Can water power our future? The Seafuel project is attempting to answer that question in a way that you’d never expect. The Aran Islands, Canary Islands and Madeira in Portugal are just a few of the locations where hydrogen can be used across the Atlantic region to power transportation and support a shift towards a low-carbon economy. And hydrogen is an almost unexhaustible supply, being the building block of H2O…..water.
Hydrogen as our fuel of the future is not a new concept. Though people have been extracting and burning hydrogen since the 17th century, engines and fuel cells that run on hydrogen have been around since the 19th, and hydrogen has been through numerous hype cycles, right up through the 21st century, the “hydrogen economy” has never materialized because it takes a lot of energy to pry hydrogen molecules away from oxygen, making it an expensive to produce and transport. HyTech Power, based in Redmond, Washington, thinks it may have the answer to the tricky hydrogen puzzle. It has created a device that removes hydrogen from water, creating hydrogen at about three or four times the rate of other extraction devices with similar footprints, using about a third the electrical current.
HyTech is not your run-of-the-mill high tech startup. It has attracted a stellar Board of Directors, including John Dunlap, who has been front and center in California environmental issues for the past 30 years. During his nearly two decades in local and state government, he has chaired CARB, arguably the most powerful environmental regulatory organization in the U.S. Dunlap joins HyTech Power’s other board members, Doug Jewett; Admiral William J. McDaniel, U.S. Navy (retired); William Zielke; Phillip Jennings (CEO); Evan Johnson (CTO); and Henry Dean, chairman of the board. It has also attracted some very qualified executives, such as Jerry Allyne who has joined its executive team as president. Allyne, former vice president of strategic planning and analysis at Boeing Commercial Airplanes. dedicated to creating clean, efficient and renewable energy solutions for multiple applications including automotive and scalable energy storage. Initially, the company is focused on providing market-ready solutions to the U.S. diesel retrofit market using unique, patented software and hardware technology.
But hydrogen’s great promise may be in vehicle transportation. As noted by The Guardian, the automotive industry has viewed hydrogen fuel as an alternative to the combustion engine. Fuel cells work by electrochemically combining hydrogen, stored in a pressurised tank, with air to generate an electric current; the only emission is water vapor. However, fuel cells are expensive to produce (platinum is a key component), as is hydrogen. The gas is flammable and difficult to store. And while hydrogen can be produced using renewable energy via electrolysis (using a current to separate water into hydrogen and oxygen) it’s more commonly produced from natural gas, releasing carbon dioxide in the process. It’s not surprising that Tesla’s Elon Musk has called the technology “fool cells”; he joins many in the industry who have asserted that hydrogen is the fuel of the future – and it always will be. But Musk has put his billions into battery technology, while many car manufacturers have made the leap into fuel cells.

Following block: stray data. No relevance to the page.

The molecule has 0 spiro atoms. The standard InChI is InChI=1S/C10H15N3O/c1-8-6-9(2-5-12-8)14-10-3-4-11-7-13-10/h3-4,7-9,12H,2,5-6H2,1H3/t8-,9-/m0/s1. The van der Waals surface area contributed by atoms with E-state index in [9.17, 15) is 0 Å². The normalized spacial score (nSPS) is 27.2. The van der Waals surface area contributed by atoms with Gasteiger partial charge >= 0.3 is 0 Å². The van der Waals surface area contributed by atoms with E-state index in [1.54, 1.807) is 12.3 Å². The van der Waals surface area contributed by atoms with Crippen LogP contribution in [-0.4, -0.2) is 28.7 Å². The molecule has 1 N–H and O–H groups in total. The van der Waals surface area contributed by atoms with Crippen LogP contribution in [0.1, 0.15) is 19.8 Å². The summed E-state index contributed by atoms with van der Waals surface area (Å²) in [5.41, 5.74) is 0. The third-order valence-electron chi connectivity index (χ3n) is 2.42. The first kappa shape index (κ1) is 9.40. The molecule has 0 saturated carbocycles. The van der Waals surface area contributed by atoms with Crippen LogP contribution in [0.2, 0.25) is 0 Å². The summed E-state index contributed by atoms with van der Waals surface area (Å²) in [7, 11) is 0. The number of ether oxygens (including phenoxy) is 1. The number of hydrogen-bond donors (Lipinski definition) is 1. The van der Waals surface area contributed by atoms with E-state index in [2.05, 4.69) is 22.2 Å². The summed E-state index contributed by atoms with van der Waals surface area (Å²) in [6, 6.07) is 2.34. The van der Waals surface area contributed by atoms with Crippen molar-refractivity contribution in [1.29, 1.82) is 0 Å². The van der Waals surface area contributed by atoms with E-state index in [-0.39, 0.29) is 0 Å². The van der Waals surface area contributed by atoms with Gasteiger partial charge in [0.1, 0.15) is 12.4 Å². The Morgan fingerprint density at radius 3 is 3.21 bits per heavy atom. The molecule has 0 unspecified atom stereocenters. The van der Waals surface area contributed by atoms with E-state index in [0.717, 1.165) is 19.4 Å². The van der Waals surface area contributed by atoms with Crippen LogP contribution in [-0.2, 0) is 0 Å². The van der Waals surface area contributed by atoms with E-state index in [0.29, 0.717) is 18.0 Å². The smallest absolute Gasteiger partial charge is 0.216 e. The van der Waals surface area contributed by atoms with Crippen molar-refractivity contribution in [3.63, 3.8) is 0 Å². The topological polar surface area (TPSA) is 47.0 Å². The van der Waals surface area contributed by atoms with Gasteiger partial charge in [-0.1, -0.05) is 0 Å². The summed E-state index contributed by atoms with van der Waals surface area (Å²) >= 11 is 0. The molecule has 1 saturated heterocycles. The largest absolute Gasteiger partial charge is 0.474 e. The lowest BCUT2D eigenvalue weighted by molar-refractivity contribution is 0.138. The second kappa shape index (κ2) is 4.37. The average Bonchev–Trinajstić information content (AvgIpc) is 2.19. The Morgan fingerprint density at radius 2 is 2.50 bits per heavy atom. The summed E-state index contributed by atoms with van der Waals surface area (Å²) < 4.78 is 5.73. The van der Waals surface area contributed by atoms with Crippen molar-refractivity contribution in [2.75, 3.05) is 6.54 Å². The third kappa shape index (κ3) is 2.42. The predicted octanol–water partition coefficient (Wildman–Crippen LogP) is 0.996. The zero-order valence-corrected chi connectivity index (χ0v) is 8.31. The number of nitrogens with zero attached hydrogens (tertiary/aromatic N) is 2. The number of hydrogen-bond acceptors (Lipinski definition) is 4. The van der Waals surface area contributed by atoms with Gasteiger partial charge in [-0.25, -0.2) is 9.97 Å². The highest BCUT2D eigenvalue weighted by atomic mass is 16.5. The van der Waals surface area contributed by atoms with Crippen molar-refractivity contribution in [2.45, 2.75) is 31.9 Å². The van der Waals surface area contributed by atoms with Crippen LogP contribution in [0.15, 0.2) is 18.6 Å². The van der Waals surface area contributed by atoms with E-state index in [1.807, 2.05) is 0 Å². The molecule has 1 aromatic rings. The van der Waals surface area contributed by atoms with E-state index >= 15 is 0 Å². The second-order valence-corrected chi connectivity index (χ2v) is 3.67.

Toyota, Honda, Daimler, Shell and BMW announced the formation of the Hydrogen Council,which will invest in hydrogen research and lobbying. Japan has announced its intention to become the world’s first “hydrogen society”, aiming to have 35 hydrogen fuel stations in operation by 2020. Toyota, whose Prius popularized the hybrid car, is betting heavily on hydrogen, with a car called the Mirai. These companies realize that the top of the range Tesla has a battery heavier than any fuel cell car. The popular Chevrolet Volt was designed to be a fuel cell-powered car once mobile fuel cells became economically feasible. And Hyundai has recently introduced a hydrogen fuel cell car called the Nexo at the CES 2018 show in Las Vegas that is expected to be available in California later this year. Hyundai uses three identical small 700-bar hydrogen tanks with a 156.6-liter capacity holds 12 percent more hydrogen fuel while weighing 13 percent less (245 pounds total) than its previous prototypes. The result is a sedan that offers 55 mpg with a range of over 350 miles. And Honda, no slouch in car manufacturing, is selling the 2018 Clarity in California. It is also a fuel cell powered car that uses compressed hydrogen. It available for lease at $369 per month, a price which includes $15,000 worth of hydrogen in a 3-year lease arrangement.
However, hydrogen-fueled cars are not a panacea….yet. A chart, published in a December 2006 article on Phys.org shows the added steps required to process hydrogen and turn it back onto electricity to drive the electric motor that powers a hydrogen fuel-cell vehicle’s wheels. If you start with the same kilowatt-hour, whatever the source (from coal-powered to entirely renewable), using that energy to make hydrogen produces fewer miles on the road than it does when used to charge an electric car. If the goal is to radically reduce the emissions of the greenhouse gas carbon dioxide associated with road vehicles, electric cars will enjoy an advantage over hydrogen-powered cars until hydrogen is produced renewably……an equation that HyTech is attempting to radically revise.
For those who eschew cars, a French start-up has begun producing hydrogen-powered bicycles for use in corporate or municipal fleets. Pragma Industries, which is based in Biarritz, France and makes fuel cells for military use, has sold some 60 hydrogen-powered bikes to French cities. The firm’s Alpha bike runs for about 62 miles on a two-litre tank of hydrogen, a range similar to an electric bike, but a refill takes only minutes while e-bikes take hours to charge.